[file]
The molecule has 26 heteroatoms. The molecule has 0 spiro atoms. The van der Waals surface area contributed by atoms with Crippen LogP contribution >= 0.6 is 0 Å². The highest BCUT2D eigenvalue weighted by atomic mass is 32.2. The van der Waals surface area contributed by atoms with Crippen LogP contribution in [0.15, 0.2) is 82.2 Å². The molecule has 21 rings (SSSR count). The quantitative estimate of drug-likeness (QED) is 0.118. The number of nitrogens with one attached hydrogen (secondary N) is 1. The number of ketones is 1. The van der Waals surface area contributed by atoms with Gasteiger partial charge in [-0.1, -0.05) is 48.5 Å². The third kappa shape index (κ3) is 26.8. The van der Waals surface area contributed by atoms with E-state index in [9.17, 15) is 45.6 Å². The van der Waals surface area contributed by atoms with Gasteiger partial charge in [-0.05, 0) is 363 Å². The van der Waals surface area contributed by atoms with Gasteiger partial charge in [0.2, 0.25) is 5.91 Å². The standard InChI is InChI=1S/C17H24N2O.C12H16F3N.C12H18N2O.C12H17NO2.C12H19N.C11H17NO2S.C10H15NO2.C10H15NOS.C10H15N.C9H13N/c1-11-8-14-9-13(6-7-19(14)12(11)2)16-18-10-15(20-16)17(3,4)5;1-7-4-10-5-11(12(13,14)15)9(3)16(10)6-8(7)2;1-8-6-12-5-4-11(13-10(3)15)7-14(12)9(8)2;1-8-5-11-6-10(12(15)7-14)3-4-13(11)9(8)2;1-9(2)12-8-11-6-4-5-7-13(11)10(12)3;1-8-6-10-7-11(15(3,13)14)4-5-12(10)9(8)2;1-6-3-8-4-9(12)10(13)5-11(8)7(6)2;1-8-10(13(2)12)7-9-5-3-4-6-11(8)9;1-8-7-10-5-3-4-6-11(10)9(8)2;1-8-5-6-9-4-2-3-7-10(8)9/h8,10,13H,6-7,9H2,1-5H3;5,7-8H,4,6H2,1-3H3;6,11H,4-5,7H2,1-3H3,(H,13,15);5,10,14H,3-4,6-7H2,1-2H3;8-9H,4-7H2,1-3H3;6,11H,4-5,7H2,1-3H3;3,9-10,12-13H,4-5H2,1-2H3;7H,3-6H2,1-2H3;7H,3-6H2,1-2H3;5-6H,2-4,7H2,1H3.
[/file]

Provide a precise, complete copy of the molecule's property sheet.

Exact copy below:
The molecule has 26 heteroatoms. The molecule has 0 spiro atoms. The van der Waals surface area contributed by atoms with Crippen LogP contribution >= 0.6 is 0 Å². The highest BCUT2D eigenvalue weighted by atomic mass is 32.2. The van der Waals surface area contributed by atoms with Crippen LogP contribution in [0.15, 0.2) is 82.2 Å². The molecule has 21 rings (SSSR count). The quantitative estimate of drug-likeness (QED) is 0.118. The number of nitrogens with one attached hydrogen (secondary N) is 1. The number of ketones is 1. The van der Waals surface area contributed by atoms with Gasteiger partial charge in [-0.1, -0.05) is 48.5 Å². The third kappa shape index (κ3) is 26.8. The van der Waals surface area contributed by atoms with E-state index in [9.17, 15) is 45.6 Å². The van der Waals surface area contributed by atoms with Gasteiger partial charge in [-0.05, 0) is 363 Å². The van der Waals surface area contributed by atoms with Gasteiger partial charge in [0.2, 0.25) is 5.91 Å². The standard InChI is InChI=1S/C17H24N2O.C12H16F3N.C12H18N2O.C12H17NO2.C12H19N.C11H17NO2S.C10H15NO2.C10H15NOS.C10H15N.C9H13N/c1-11-8-14-9-13(6-7-19(14)12(11)2)16-18-10-15(20-16)17(3,4)5;1-7-4-10-5-11(12(13,14)15)9(3)16(10)6-8(7)2;1-8-6-12-5-4-11(13-10(3)15)7-14(12)9(8)2;1-8-5-11-6-10(12(15)7-14)3-4-13(11)9(8)2;1-9(2)12-8-11-6-4-5-7-13(11)10(12)3;1-8-6-10-7-11(15(3,13)14)4-5-12(10)9(8)2;1-6-3-8-4-9(12)10(13)5-11(8)7(6)2;1-8-10(13(2)12)7-9-5-3-4-6-11(8)9;1-8-7-10-5-3-4-6-11(10)9(8)2;1-8-5-6-9-4-2-3-7-10(8)9/h8,10,13H,6-7,9H2,1-5H3;5,7-8H,4,6H2,1-3H3;6,11H,4-5,7H2,1-3H3,(H,13,15);5,10,14H,3-4,6-7H2,1-2H3;8-9H,4-7H2,1-3H3;6,11H,4-5,7H2,1-3H3;3,9-10,12-13H,4-5H2,1-2H3;7H,3-6H2,1-2H3;7H,3-6H2,1-2H3;5-6H,2-4,7H2,1H3.